by kind permission of the Münchner
Stadtmuseum, P C 13/70)

Cigarette marketing in the inter-war period opens up a new angle on Nazi history, finds Daniel Siemens.

Smoking cigarettes became a mass phenomenon during and shortly after World War I. No longer associated exclusively with oriental luxury, smoking nevertheless marked differences – of regional provenance, social class and also of political orientation. In 1926, the cigarette pack was successfully introduced in Germany.

This innovation not only resulted in a boost sales, it also allowed for a new form of marketing. The rectangular boxes proved to be an ideal place for graphic illustrations that helped to identify specific cigarette brands. The marketing of some brands soon reacted to the actual political, social or economic situation. Between 1930 and 1932, in a period of rapidly rising unemployment figures in Germany, these advertisements sometimes used drastic images of emergencies, such as a traffic accident or a shipwreck. It suggested that the smoker of these particular brands reacted serenely and composedly in the face of such situations – coolness desperately sought after by millions of Germans confronted with personal economic ruin, often accompanied by family ruptures.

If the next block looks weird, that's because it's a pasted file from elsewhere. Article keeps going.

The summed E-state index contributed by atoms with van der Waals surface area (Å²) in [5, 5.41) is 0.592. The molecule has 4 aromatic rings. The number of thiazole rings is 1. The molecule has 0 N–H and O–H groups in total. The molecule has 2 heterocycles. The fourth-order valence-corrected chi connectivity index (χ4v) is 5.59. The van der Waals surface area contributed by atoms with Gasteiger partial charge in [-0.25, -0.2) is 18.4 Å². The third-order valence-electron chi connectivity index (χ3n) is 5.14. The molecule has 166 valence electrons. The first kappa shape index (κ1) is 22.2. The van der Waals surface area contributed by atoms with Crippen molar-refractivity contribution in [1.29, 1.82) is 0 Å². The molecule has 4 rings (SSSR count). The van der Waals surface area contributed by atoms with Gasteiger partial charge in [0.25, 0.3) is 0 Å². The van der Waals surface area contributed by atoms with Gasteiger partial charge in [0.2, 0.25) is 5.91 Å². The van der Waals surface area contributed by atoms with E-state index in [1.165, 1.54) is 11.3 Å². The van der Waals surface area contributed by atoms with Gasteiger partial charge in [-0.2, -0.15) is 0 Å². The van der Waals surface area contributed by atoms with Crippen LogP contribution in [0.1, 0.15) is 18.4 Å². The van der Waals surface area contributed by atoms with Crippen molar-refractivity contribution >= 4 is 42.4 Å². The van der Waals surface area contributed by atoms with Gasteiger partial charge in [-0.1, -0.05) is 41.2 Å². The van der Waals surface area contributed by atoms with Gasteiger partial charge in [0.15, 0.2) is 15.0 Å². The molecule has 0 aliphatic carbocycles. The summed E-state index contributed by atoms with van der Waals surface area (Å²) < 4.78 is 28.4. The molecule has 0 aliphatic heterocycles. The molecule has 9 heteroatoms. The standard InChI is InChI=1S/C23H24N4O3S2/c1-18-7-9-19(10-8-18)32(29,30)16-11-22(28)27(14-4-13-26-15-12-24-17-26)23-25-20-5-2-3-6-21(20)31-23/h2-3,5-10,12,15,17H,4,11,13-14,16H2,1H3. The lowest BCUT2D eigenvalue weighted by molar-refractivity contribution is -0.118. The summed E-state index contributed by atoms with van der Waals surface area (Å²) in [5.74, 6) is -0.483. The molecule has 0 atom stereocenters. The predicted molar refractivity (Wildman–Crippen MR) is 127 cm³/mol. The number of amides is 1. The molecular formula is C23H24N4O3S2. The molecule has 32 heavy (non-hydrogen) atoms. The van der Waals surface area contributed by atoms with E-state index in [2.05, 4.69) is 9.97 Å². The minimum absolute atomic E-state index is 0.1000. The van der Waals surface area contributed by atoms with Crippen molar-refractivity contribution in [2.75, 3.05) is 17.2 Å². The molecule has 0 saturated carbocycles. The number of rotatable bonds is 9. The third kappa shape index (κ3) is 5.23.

The late 1920s were the ‘Kampfzeit [time of struggle] of the cigarette market’ – not a direct allusion to Nazi terminology, but a contemporary wording used by the market players. Technological invention and the breakthrough of modern marketing techniques in Weimar Germany forced the cigarette companies into fierce competition. It was precisely in this period, in 1929, that a certain Arthur Dressler approached the National Socialist German Workers’ Party (NSDAP) and its Sturmabteilung (Storm Troopers, the SA) with his plans for a new cigarette factory in Dresden. The Saxon capital had been one of the centres of the cigarette industry in Germany since the late 19th century.